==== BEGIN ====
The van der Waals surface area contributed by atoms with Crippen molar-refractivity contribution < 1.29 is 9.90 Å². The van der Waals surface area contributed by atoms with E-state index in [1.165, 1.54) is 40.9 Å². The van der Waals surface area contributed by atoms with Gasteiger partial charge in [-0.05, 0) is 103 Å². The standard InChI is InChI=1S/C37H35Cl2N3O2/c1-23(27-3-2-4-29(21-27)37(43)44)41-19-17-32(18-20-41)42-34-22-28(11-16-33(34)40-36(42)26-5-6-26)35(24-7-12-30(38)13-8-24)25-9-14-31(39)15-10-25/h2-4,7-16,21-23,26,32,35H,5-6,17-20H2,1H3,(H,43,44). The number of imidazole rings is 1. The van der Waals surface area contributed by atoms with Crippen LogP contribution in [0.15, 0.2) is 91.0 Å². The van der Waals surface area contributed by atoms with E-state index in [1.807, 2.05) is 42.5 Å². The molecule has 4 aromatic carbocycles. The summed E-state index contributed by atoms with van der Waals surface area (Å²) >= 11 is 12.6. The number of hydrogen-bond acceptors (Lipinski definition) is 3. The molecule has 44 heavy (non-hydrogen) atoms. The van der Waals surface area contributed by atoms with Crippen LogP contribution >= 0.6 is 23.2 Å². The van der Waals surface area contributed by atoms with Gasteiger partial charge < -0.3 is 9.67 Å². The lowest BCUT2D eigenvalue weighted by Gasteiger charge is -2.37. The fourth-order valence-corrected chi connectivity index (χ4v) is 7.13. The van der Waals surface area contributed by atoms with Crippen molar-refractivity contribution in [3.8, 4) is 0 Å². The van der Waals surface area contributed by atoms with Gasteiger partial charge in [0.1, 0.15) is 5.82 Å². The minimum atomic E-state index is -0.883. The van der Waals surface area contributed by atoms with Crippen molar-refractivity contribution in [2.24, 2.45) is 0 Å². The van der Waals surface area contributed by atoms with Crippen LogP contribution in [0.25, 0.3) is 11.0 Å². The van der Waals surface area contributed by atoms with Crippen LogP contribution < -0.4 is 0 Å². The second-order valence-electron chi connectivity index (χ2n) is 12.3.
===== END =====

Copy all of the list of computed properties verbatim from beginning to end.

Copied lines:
The van der Waals surface area contributed by atoms with Crippen molar-refractivity contribution < 1.29 is 9.90 Å². The van der Waals surface area contributed by atoms with E-state index in [1.165, 1.54) is 40.9 Å². The van der Waals surface area contributed by atoms with Gasteiger partial charge in [-0.05, 0) is 103 Å². The standard InChI is InChI=1S/C37H35Cl2N3O2/c1-23(27-3-2-4-29(21-27)37(43)44)41-19-17-32(18-20-41)42-34-22-28(11-16-33(34)40-36(42)26-5-6-26)35(24-7-12-30(38)13-8-24)25-9-14-31(39)15-10-25/h2-4,7-16,21-23,26,32,35H,5-6,17-20H2,1H3,(H,43,44). The number of imidazole rings is 1. The van der Waals surface area contributed by atoms with Crippen LogP contribution in [0.15, 0.2) is 91.0 Å². The van der Waals surface area contributed by atoms with E-state index in [1.807, 2.05) is 42.5 Å². The molecule has 4 aromatic carbocycles. The summed E-state index contributed by atoms with van der Waals surface area (Å²) >= 11 is 12.6. The number of hydrogen-bond acceptors (Lipinski definition) is 3. The molecule has 44 heavy (non-hydrogen) atoms. The van der Waals surface area contributed by atoms with Crippen LogP contribution >= 0.6 is 23.2 Å². The van der Waals surface area contributed by atoms with Gasteiger partial charge < -0.3 is 9.67 Å². The lowest BCUT2D eigenvalue weighted by Gasteiger charge is -2.37. The fourth-order valence-corrected chi connectivity index (χ4v) is 7.13. The van der Waals surface area contributed by atoms with Crippen molar-refractivity contribution in [3.8, 4) is 0 Å². The van der Waals surface area contributed by atoms with Gasteiger partial charge in [0.1, 0.15) is 5.82 Å². The minimum atomic E-state index is -0.883. The van der Waals surface area contributed by atoms with Crippen molar-refractivity contribution in [2.24, 2.45) is 0 Å². The van der Waals surface area contributed by atoms with Crippen LogP contribution in [0.25, 0.3) is 11.0 Å². The van der Waals surface area contributed by atoms with Crippen LogP contribution < -0.4 is 0 Å². The second-order valence-electron chi connectivity index (χ2n) is 12.3.